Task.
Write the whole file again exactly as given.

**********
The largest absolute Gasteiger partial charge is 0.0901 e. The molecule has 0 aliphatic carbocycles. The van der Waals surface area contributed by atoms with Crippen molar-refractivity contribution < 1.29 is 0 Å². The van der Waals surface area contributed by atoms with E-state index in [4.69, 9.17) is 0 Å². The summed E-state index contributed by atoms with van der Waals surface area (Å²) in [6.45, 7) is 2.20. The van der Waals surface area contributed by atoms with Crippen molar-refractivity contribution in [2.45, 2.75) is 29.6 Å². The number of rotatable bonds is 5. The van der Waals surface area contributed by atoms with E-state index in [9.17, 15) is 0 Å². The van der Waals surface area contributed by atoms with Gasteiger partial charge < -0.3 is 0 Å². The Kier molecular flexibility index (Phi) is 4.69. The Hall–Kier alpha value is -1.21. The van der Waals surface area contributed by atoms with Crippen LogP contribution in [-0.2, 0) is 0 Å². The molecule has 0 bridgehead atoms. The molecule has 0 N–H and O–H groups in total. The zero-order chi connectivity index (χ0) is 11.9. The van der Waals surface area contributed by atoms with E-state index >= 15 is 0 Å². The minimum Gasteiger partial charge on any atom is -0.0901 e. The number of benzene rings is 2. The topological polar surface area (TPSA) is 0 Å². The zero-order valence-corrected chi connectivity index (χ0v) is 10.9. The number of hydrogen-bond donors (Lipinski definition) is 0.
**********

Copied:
The largest absolute Gasteiger partial charge is 0.0901 e. The molecule has 0 aliphatic carbocycles. The van der Waals surface area contributed by atoms with Crippen molar-refractivity contribution < 1.29 is 0 Å². The van der Waals surface area contributed by atoms with E-state index in [4.69, 9.17) is 0 Å². The summed E-state index contributed by atoms with van der Waals surface area (Å²) in [6.45, 7) is 2.20. The van der Waals surface area contributed by atoms with Crippen molar-refractivity contribution in [2.45, 2.75) is 29.6 Å². The number of rotatable bonds is 5. The van der Waals surface area contributed by atoms with E-state index in [9.17, 15) is 0 Å². The van der Waals surface area contributed by atoms with Gasteiger partial charge < -0.3 is 0 Å². The Kier molecular flexibility index (Phi) is 4.69. The Hall–Kier alpha value is -1.21. The van der Waals surface area contributed by atoms with Crippen LogP contribution in [-0.2, 0) is 0 Å². The molecule has 0 bridgehead atoms. The molecule has 0 N–H and O–H groups in total. The zero-order chi connectivity index (χ0) is 11.9. The van der Waals surface area contributed by atoms with E-state index >= 15 is 0 Å². The minimum Gasteiger partial charge on any atom is -0.0901 e. The number of benzene rings is 2. The topological polar surface area (TPSA) is 0 Å². The zero-order valence-corrected chi connectivity index (χ0v) is 10.9. The number of hydrogen-bond donors (Lipinski definition) is 0.